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The Luxembourg Lion has become a growing old cat which miaows with despair

The Commission on the Financial crisis this week provided its report titled « Vers un nouveau modèle de croissance » (Towards a new model for growth).

In the framework of this blog, among the pages of the report, a couple of paragraphs relating to the financial sector are worth commenting.

« Bien que les temps où le Luxembourg était considéré, à juste titre, comme centre offshore soient révolus … » (“Although times when Luxembourg was considered, and rightly so, as an offshore center are over…”)

I am afraid Luxembourg definitely remains an offshore center. It is what is visible in The Corporate Registration with many Luxembourg-registered companies, which are linked to exotic jurisdictions that do not have the same standards of controls as Luxembourg. They are used for scams.
This is as well what is sold publicly by many professionals who explain without shame that Luxembourg gathers the advantages of an “onshore” jurisdiction because it is in the European Community” and of an “offshore” jurisdiction.

L’implication de la place de Luxembourg dans l’affaire d’escroquerie du financier américain Madoff (…) a donné lieu à des critiques peu fondées venant de l’étranger et visant la surveillance prudentielle telle qu’elle est pratiquée au Luxembourg. (“The implication of the Luxembourg financial center in the Madoff case (…) gave place to criticisms not founded coming from abroad and aiming at the prudential monitoring as it is implemented in Luxembourg”)

There is like a contradiction with what Jean-Nicolas Schaus, who has been chairing the CSSF for many years, explained in a recent interview: “The maximum of the fines is 12,500 euros. Which is very weak taking the stakes into consideration” and “It is necessary to engage the reflection on increasing our power to sanction. It would be better indeed to have more means, especially taking into consideration what exists in other jurisdictions.”, he said.

« une intégration totale de la CSSF dans un système de surveillance européen représente un grand danger dans la mesure où elle enlèverait à notre surveillance prudentielle toute marge de manœuvre en matière d’interprétation et de réglementation pourtant indispensable à une gestion flexible de la place » (“a full integration of the CSSF into a European monitoring system represents a great danger insofar as it would strip our prudential monitoring from any room for interpretation and regulation however essential to a flexible management of the center”)

This is exactly this organizational slack for interpretation and regulation that is in question with Luxalpha, which is unfortunately denied by the actors:
- Why two sensitive provisions of the UCITS directive are missing in the Luxembourg Law of 2002 (Which is not the case for the Celtic Tiger jurisdiction that is as well in crisis )?
- Why the change to the depositary’s liability ? “The concept of custody used to describe the general mission of the depositary should be understood not in the sense of “safekeeping”, but in the sense of “supervision” which implies that the depositary must have knowledge at any time of how the assets of the UCI have been invested and where and how these assets are available (…) As regards the extent of the duty of supervision of the depositary, one can consider that the depositary has discharged its duty of supervision when it is satisfied from the outset and during the whole of the duration of the contract that the third parties with which the assets of the UCI are on deposit are reputable and competent and have sufficient financial resources “ (IML 91/75 of 25 January 1991).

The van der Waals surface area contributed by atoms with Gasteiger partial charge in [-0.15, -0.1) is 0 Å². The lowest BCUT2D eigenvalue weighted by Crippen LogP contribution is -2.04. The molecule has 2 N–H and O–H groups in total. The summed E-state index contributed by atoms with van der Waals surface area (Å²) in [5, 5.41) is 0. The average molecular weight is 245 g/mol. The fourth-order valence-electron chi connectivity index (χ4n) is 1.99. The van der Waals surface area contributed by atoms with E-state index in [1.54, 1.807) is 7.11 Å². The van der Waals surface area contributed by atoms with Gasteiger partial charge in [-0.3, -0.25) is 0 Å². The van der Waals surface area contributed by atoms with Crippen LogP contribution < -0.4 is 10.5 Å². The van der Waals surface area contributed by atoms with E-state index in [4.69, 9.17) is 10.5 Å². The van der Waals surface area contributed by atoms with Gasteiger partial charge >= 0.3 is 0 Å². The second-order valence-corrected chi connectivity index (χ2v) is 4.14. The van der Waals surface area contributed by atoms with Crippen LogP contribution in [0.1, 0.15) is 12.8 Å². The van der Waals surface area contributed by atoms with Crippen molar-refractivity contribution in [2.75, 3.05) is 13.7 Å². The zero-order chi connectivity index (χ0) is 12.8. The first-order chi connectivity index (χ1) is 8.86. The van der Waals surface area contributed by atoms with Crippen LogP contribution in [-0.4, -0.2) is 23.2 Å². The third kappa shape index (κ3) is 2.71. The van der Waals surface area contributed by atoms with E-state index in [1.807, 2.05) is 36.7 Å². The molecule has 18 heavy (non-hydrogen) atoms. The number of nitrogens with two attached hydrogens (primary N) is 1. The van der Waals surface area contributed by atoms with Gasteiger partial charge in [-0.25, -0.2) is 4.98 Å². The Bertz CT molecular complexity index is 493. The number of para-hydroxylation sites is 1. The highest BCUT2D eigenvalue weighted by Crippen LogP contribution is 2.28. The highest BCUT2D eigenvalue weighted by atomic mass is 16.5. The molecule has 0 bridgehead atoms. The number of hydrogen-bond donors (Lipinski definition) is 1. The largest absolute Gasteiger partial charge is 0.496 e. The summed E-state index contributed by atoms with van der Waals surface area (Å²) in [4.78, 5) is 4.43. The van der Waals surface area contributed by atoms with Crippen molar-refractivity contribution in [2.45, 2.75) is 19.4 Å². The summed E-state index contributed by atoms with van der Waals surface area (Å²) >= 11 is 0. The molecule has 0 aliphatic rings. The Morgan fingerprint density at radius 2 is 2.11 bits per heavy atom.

This is perfect illustration of what organizational slack for interpretation and regulation is in Luxembourg. UBS has discharged its duty of supervision as it is satisfied from the outset and during the whole of the duration of the contract that Madoff was reputable and competent and had sufficient financial resources.

« le rôle de la CSSF, défini à l’époque comme celui non seulement d’un contrôleur du secteur financier mais encore d’un promoteur de la place doit être revu afin d’éviter tout équivoque sur sa mission essentielle qui est celle de la surveillance prudentielle » (“the role of the CSSF, defined at the time as both a controller of the financial sector and as a promoter of the financial center, must be re-examined in order to avoid any ambiguity on its essential mission which is that of the prudential monitoring”)

I totally agree with this observation. It is quite strange to have a kind of schizophrenic regulator with two roles that are definitely not compatible.

« l’agence (LFF) contribuera à combler progressivement les lacunes qui existent au niveau de l’information et de la perception de notre pays, à condition évidemment que les réalités à la base de notre place concordent avec l’image que nous voulons en transmettre aux autres » (“the agency (LFF) will contribute to gradually fill the gaps which exist at the level of the information and the perception of our country, under the condition obviously that realities at the base of our center fit the image which we want to transmit to the others”)

I am afraid that the distorted view of the realities of Luxembourg which for a good portion this report translates does not make it possible for the agency to achieve its mission.

There are many, many other distorted views of the reality in the report. They couldn’t see the wood for the trees.

And the 21 recs formulated at the end are really poor in view of stakes for the country.

Read the report

13:15 Posted in Luxembourg | Permalink | Comments (0)

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